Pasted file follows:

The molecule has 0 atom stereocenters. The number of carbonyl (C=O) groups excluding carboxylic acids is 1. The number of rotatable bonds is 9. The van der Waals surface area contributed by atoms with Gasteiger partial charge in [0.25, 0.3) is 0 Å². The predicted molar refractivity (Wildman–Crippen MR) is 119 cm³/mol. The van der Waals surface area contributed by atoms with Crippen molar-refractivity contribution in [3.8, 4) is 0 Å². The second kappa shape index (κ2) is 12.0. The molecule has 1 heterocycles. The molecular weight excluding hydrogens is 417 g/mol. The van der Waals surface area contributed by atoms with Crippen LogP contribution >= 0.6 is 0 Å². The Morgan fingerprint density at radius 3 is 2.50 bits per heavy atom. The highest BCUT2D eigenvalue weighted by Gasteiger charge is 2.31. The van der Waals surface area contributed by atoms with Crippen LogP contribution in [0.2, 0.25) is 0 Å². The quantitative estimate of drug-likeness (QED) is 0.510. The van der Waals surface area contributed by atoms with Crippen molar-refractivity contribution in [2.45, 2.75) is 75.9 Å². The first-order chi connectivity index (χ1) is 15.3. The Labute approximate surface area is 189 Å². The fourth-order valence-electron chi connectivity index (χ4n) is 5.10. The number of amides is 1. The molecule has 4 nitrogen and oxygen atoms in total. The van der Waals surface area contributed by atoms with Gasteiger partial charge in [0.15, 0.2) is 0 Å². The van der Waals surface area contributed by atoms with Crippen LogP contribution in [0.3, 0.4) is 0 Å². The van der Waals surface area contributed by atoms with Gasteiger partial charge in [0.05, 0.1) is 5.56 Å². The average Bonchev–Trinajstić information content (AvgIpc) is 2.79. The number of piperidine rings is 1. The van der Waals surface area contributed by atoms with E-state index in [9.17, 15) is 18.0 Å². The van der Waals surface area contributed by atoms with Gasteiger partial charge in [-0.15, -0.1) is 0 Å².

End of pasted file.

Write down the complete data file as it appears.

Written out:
The molecule has 0 atom stereocenters. The number of carbonyl (C=O) groups excluding carboxylic acids is 1. The number of rotatable bonds is 9. The van der Waals surface area contributed by atoms with Gasteiger partial charge in [0.25, 0.3) is 0 Å². The predicted molar refractivity (Wildman–Crippen MR) is 119 cm³/mol. The van der Waals surface area contributed by atoms with Crippen molar-refractivity contribution in [3.8, 4) is 0 Å². The second kappa shape index (κ2) is 12.0. The molecule has 1 heterocycles. The molecular weight excluding hydrogens is 417 g/mol. The van der Waals surface area contributed by atoms with Crippen LogP contribution >= 0.6 is 0 Å². The Morgan fingerprint density at radius 3 is 2.50 bits per heavy atom. The highest BCUT2D eigenvalue weighted by Gasteiger charge is 2.31. The van der Waals surface area contributed by atoms with Crippen LogP contribution in [0.2, 0.25) is 0 Å². The quantitative estimate of drug-likeness (QED) is 0.510. The van der Waals surface area contributed by atoms with Crippen molar-refractivity contribution in [2.45, 2.75) is 75.9 Å². The first-order chi connectivity index (χ1) is 15.3. The Labute approximate surface area is 189 Å². The fourth-order valence-electron chi connectivity index (χ4n) is 5.10. The number of amides is 1. The molecule has 4 nitrogen and oxygen atoms in total. The van der Waals surface area contributed by atoms with Gasteiger partial charge in [0.15, 0.2) is 0 Å². The van der Waals surface area contributed by atoms with Crippen LogP contribution in [0.3, 0.4) is 0 Å². The van der Waals surface area contributed by atoms with Gasteiger partial charge in [0.05, 0.1) is 5.56 Å². The average Bonchev–Trinajstić information content (AvgIpc) is 2.79. The number of piperidine rings is 1. The van der Waals surface area contributed by atoms with E-state index in [9.17, 15) is 18.0 Å². The van der Waals surface area contributed by atoms with Gasteiger partial charge in [-0.15, -0.1) is 0 Å².